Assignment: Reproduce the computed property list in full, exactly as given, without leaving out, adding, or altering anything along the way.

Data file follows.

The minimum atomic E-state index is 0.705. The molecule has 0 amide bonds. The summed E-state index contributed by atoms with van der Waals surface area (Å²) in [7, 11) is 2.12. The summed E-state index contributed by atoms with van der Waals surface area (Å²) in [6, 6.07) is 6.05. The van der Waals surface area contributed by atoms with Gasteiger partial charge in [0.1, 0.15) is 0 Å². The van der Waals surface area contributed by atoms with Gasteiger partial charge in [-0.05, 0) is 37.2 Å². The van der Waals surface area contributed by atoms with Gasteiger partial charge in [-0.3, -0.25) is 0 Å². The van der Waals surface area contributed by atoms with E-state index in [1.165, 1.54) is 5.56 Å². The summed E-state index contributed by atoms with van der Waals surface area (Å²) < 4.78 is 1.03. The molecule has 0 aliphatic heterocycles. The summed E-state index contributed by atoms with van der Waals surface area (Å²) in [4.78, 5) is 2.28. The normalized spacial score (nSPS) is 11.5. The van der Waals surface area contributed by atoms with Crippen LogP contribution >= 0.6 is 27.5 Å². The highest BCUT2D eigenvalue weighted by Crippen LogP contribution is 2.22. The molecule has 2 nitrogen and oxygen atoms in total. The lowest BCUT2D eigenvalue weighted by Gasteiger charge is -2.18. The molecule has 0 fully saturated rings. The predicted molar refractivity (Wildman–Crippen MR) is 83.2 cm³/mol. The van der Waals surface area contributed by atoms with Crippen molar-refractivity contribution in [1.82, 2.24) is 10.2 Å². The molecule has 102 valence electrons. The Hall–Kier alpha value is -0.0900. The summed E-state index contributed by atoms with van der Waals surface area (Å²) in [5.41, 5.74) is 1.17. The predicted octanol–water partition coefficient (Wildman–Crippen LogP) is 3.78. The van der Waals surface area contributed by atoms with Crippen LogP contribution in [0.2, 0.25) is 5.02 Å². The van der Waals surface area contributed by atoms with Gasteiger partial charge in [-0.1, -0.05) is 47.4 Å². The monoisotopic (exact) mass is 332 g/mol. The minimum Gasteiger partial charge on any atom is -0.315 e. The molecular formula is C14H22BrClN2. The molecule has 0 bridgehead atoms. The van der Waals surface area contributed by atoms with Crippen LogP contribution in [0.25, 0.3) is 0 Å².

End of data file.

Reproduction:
The minimum atomic E-state index is 0.705. The molecule has 0 amide bonds. The summed E-state index contributed by atoms with van der Waals surface area (Å²) in [7, 11) is 2.12. The summed E-state index contributed by atoms with van der Waals surface area (Å²) in [6, 6.07) is 6.05. The van der Waals surface area contributed by atoms with Gasteiger partial charge in [0.1, 0.15) is 0 Å². The van der Waals surface area contributed by atoms with Gasteiger partial charge in [-0.05, 0) is 37.2 Å². The van der Waals surface area contributed by atoms with Gasteiger partial charge in [-0.3, -0.25) is 0 Å². The van der Waals surface area contributed by atoms with E-state index in [1.165, 1.54) is 5.56 Å². The summed E-state index contributed by atoms with van der Waals surface area (Å²) < 4.78 is 1.03. The molecule has 0 aliphatic heterocycles. The summed E-state index contributed by atoms with van der Waals surface area (Å²) in [4.78, 5) is 2.28. The normalized spacial score (nSPS) is 11.5. The van der Waals surface area contributed by atoms with Crippen LogP contribution >= 0.6 is 27.5 Å². The highest BCUT2D eigenvalue weighted by Crippen LogP contribution is 2.22. The molecule has 2 nitrogen and oxygen atoms in total. The lowest BCUT2D eigenvalue weighted by Gasteiger charge is -2.18. The molecule has 0 fully saturated rings. The predicted molar refractivity (Wildman–Crippen MR) is 83.2 cm³/mol. The van der Waals surface area contributed by atoms with Crippen molar-refractivity contribution in [1.82, 2.24) is 10.2 Å². The molecule has 102 valence electrons. The Hall–Kier alpha value is -0.0900. The summed E-state index contributed by atoms with van der Waals surface area (Å²) in [5.41, 5.74) is 1.17. The predicted octanol–water partition coefficient (Wildman–Crippen LogP) is 3.78. The van der Waals surface area contributed by atoms with Crippen LogP contribution in [0.2, 0.25) is 5.02 Å². The van der Waals surface area contributed by atoms with Gasteiger partial charge in [-0.1, -0.05) is 47.4 Å². The monoisotopic (exact) mass is 332 g/mol. The minimum Gasteiger partial charge on any atom is -0.315 e. The molecular formula is C14H22BrClN2. The molecule has 0 bridgehead atoms. The van der Waals surface area contributed by atoms with Crippen LogP contribution in [0.25, 0.3) is 0 Å².